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On This Day…December 16th

SOC-3A ‘Seagull’ floatplane of US Navy Scouting Squadron 201 (VS-201) photographed today in 1941 on the deck of escort carrier USS Long Island (CVE-1, the first US escort carrier).

LST (Landing Ship,Tank) -66 landing troops during the invasion of New Britain in the Bismarck Archipelago, Dec 16th, 1943.

A heavily armed German soldier during the Ardennes Offensive, Dec 16th, 1944 (see ‘Battle of the Bulge’, below).

Handley Page Hampdens in flight, here seen from the ventral gondola gun position of one of the aircraft, Dec 16, 1940. Part of ‘Operation Abigail Rachel’, in the bombing of Mannheim.

‘Battle of the Bulge’ started today. The German forces launched one last offensive push against the Allies with a surprise attack that began on December 16th 1944, via the Ardennes forest. Allied forces were expecting a counteroffensive but the timing and location came as a complete surprise. The Germans were hoping to reach the port of Antwerp but encountered heavier then expected allied resistance. Famously, the German Army were stopped at the town of Bastogne, where American soldiers held the Germans until the weather began to clear, giving the Allies an overwhelming advantage in the air. 610,000 US soldiers fought in the battle, with 89,000 casualties and almost 20,000 killed.

December 16th, 1946 – First flight of the Westland Wyvern.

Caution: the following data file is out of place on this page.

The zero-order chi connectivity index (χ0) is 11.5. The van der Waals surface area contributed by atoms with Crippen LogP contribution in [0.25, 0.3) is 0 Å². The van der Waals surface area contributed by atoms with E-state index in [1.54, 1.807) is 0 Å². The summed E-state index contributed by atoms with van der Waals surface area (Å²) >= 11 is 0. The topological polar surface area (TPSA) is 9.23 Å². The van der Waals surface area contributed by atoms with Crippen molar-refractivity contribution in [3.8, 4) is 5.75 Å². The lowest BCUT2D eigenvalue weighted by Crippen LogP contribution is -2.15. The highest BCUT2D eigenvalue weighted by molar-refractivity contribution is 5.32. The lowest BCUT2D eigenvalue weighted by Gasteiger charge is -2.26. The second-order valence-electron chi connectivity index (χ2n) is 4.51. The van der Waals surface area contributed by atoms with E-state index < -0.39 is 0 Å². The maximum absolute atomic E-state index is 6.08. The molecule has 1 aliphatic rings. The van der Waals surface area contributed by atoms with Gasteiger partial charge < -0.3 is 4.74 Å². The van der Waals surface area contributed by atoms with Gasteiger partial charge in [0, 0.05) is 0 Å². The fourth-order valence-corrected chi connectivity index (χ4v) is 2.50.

The twin 7.7mm Lewis machine guns mounted in rear cockpit of a French Breguet 14 A2 at Villeneuve Aerodrome, December 16th, 1917.

1 additional image. Click to enlarge.


25 responses to On This Day…December 16th

  1. Nice pics David, especially like the Battle of the Bulge pic. My father would spend his Christmas there with the 101st Airborne Division which was sent into town to stop the German advance. No winter clothing and only weapons and ammunition they collected from retreating troops. Their weapons had been turned into ordnance for repair/replacement after Market Garden. Dad couldn’t remember what he had for breakfast two days ago but could recall ever day he spent in Bastogne. He was evacuated to a Field Hospital in England after relief by Patton’s 3rd Army with what was termed a severe case of trench foot. Today we call it frost bite or frozen feet. God bless all those boys that were there may they rest in peace.

  2. David, you managed to gather 2 of world’s ugliest planes in this selection and that’s something. That young nazi boy is a famous meme photo around the social platforms

    1 attached image. Click to enlarge.

  3. Another great photo collection for today!

  4. On December 16th, 1978, Karen and I started our lives together. 40 years on and through thick and thin we are still going strong. Every day I thank my lucky stars that I found “the right one” the first time.

  5. Always great. Keep it up David.

    Happy anniversary Rick!